Mental Health Watchdog Exposes Psychiatric 'Treatment' of Children

Citizens Commission on Human Rights (CCHR) Japan brings its traveling exhibit to Osaka

Citizens Commission on Human Rights brought the Psychiatry: An Industry of Death exhibit to Osaka to educate people about psychiatry's hidden agenda and destructive practices.

CCHR Japan brought the Psychiatry: An Industry of Death exhibit to the Osaka Dawn Center March 22 to reach parents and educators and expose the promotion of administering highly addictive drugs to Japanese school children.

An entire panel of the exhibit includes interviews with experts who describe the labeling of children with “disorders” as nothing more than junk science because psychiatrists, they said, have never even been able to arrive at a clear definition of ADHD. Despite that, based on their labels, children are placed on dangerous psychotropic drugs.

I was shocked to learn the harmful effect of these drugs. I want to help get this information into the hands of mothers.

Visitor to Psychiatry: An Industry of Death exhibit

In Japan, amphetamine is a banned substance under the Stimulants Control Act, yet one Japanese pharmaceutical company filed for approval last year to use Lisdexamfetamine on children, a substance with many of the same basic properties. CCHR marched to the Osaka prefectural government building in protest and to gain the government’s support in blocking this approval.

In evidence of the addictive nature of these drugs, in 2015 the U.S. Substance Abuse and Mental Health Services Administration (SAMHSA) found that:

  • Large numbers of American college students were abusing prescription stimulants (as many as 20 percent in 2011).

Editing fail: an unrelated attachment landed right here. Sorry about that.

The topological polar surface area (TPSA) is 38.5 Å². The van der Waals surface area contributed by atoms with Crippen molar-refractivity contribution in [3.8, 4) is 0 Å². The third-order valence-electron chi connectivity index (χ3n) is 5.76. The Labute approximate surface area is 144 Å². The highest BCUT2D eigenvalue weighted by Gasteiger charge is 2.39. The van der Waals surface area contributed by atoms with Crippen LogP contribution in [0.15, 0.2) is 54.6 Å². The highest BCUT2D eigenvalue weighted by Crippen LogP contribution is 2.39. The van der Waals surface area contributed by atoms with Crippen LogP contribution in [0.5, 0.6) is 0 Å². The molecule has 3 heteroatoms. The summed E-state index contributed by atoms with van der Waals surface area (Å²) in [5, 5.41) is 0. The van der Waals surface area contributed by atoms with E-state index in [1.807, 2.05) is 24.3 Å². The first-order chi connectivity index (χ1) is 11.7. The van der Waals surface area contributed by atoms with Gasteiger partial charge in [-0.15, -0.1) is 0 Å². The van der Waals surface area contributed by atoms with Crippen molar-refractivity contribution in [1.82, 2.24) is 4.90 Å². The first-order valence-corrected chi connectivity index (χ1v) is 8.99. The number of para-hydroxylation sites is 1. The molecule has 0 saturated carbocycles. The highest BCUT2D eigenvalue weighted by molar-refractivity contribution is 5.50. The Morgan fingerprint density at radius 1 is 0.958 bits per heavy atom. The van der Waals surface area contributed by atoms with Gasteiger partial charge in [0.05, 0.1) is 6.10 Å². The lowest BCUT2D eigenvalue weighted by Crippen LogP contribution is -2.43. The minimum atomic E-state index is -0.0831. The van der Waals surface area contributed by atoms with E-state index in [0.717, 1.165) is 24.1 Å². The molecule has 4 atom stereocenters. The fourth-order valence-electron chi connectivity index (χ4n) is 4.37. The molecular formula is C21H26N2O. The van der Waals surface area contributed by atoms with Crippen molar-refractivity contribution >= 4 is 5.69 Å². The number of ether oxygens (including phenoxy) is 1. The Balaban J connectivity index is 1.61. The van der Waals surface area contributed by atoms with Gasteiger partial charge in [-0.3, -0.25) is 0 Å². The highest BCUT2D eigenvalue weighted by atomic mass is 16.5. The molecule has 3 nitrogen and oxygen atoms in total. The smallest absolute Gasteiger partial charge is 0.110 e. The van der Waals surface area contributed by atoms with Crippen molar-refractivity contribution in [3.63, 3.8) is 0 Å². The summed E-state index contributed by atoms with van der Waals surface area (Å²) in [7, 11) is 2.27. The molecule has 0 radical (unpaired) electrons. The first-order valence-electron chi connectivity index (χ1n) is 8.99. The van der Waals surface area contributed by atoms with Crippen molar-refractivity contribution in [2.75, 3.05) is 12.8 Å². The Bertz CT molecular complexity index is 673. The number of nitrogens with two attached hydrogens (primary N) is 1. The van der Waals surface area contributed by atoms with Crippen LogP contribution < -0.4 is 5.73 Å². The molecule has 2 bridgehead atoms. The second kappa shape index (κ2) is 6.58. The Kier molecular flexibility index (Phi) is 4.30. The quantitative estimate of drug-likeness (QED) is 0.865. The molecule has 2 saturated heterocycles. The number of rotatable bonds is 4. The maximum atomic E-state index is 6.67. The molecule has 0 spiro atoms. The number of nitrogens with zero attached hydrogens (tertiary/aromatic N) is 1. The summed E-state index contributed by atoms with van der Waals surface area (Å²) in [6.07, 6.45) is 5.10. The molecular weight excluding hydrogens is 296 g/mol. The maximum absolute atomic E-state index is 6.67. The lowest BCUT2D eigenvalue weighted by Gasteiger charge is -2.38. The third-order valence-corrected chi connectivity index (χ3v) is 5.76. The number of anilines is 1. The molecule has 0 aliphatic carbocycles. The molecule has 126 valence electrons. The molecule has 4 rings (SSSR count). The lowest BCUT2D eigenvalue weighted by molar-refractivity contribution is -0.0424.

• College students diagnosed with ADHD were giving away or selling their medication at high rates (approximately a third of students surveyed admitted doing so at least once).

One visitor to the exhibit, a junior high school teacher, said, “I had doubts about psychiatric diagnosis and treatment of children. I came here to get information with which I could protect them.” She asked the volunteers to organize a lecture for the teachers at her school.

“I was shocked to learn the harmful effect of these drugs,” said another visitor to the exhibit. “I want to help get this information into the hands of mothers.”

A nursing assistant who had been administered psychiatric drugs for 25 years shared her story with the CCHR volunteers. Unable to cope while on the substances she was prescribed, it took her five years to withdraw from them. She has finally recovered from her “treatment” and is back at work. 

Another shared the story of a friend who was institutionalized in a psychiatric facility. “A year after she was hospitalized, she died at age 53,” she said. “Today I finally understand the reason she died.”

Citizens Commission on Human Rights (CCHR) is a nonprofit charitable mental health watchdog co-founded in 1969 by the Church of Scientology and professor of psychiatry Dr. Thomas Szasz. It is dedicated to eradicating psychiatric abuse and ensuring patient protection.

With headquarters in Los Angeles, California, CCHR International guides a global human rights advocacy network of some 180 chapters across 34 nations. CCHR Commissioners include physicians, psychiatrists, psychologists, lawyers, legislators, government officials, educators and civil rights representatives.


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